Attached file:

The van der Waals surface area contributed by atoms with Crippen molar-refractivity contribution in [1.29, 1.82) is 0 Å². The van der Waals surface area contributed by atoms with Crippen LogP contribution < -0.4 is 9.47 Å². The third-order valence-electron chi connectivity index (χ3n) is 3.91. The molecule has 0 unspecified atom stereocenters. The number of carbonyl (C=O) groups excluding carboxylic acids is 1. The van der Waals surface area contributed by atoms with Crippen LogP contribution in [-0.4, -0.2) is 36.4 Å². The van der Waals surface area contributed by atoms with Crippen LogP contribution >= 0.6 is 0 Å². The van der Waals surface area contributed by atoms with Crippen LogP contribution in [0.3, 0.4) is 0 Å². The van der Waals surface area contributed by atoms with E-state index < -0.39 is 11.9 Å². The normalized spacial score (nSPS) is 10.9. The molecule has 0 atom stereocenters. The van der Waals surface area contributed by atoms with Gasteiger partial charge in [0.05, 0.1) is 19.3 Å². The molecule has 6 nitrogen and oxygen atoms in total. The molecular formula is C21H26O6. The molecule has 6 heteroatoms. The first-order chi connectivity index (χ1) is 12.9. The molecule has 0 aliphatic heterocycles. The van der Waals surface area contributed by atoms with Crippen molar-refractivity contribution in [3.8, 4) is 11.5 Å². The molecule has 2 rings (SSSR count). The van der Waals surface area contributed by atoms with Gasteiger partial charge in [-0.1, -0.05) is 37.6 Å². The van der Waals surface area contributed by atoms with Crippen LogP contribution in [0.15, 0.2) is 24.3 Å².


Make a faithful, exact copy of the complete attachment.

The van der Waals surface area contributed by atoms with Crippen molar-refractivity contribution in [1.29, 1.82) is 0 Å². The van der Waals surface area contributed by atoms with Crippen LogP contribution < -0.4 is 9.47 Å². The third-order valence-electron chi connectivity index (χ3n) is 3.91. The molecule has 0 unspecified atom stereocenters. The number of carbonyl (C=O) groups excluding carboxylic acids is 1. The van der Waals surface area contributed by atoms with Crippen LogP contribution in [-0.4, -0.2) is 36.4 Å². The van der Waals surface area contributed by atoms with Crippen LogP contribution >= 0.6 is 0 Å². The van der Waals surface area contributed by atoms with Crippen LogP contribution in [0.3, 0.4) is 0 Å². The van der Waals surface area contributed by atoms with E-state index < -0.39 is 11.9 Å². The normalized spacial score (nSPS) is 10.9. The molecule has 0 atom stereocenters. The van der Waals surface area contributed by atoms with Gasteiger partial charge in [0.05, 0.1) is 19.3 Å². The molecule has 6 nitrogen and oxygen atoms in total. The molecular formula is C21H26O6. The molecule has 6 heteroatoms. The first-order chi connectivity index (χ1) is 12.9. The molecule has 0 aliphatic heterocycles. The van der Waals surface area contributed by atoms with Crippen molar-refractivity contribution in [3.8, 4) is 11.5 Å². The molecule has 2 rings (SSSR count). The van der Waals surface area contributed by atoms with Gasteiger partial charge in [-0.1, -0.05) is 37.6 Å². The van der Waals surface area contributed by atoms with Crippen LogP contribution in [0.15, 0.2) is 24.3 Å².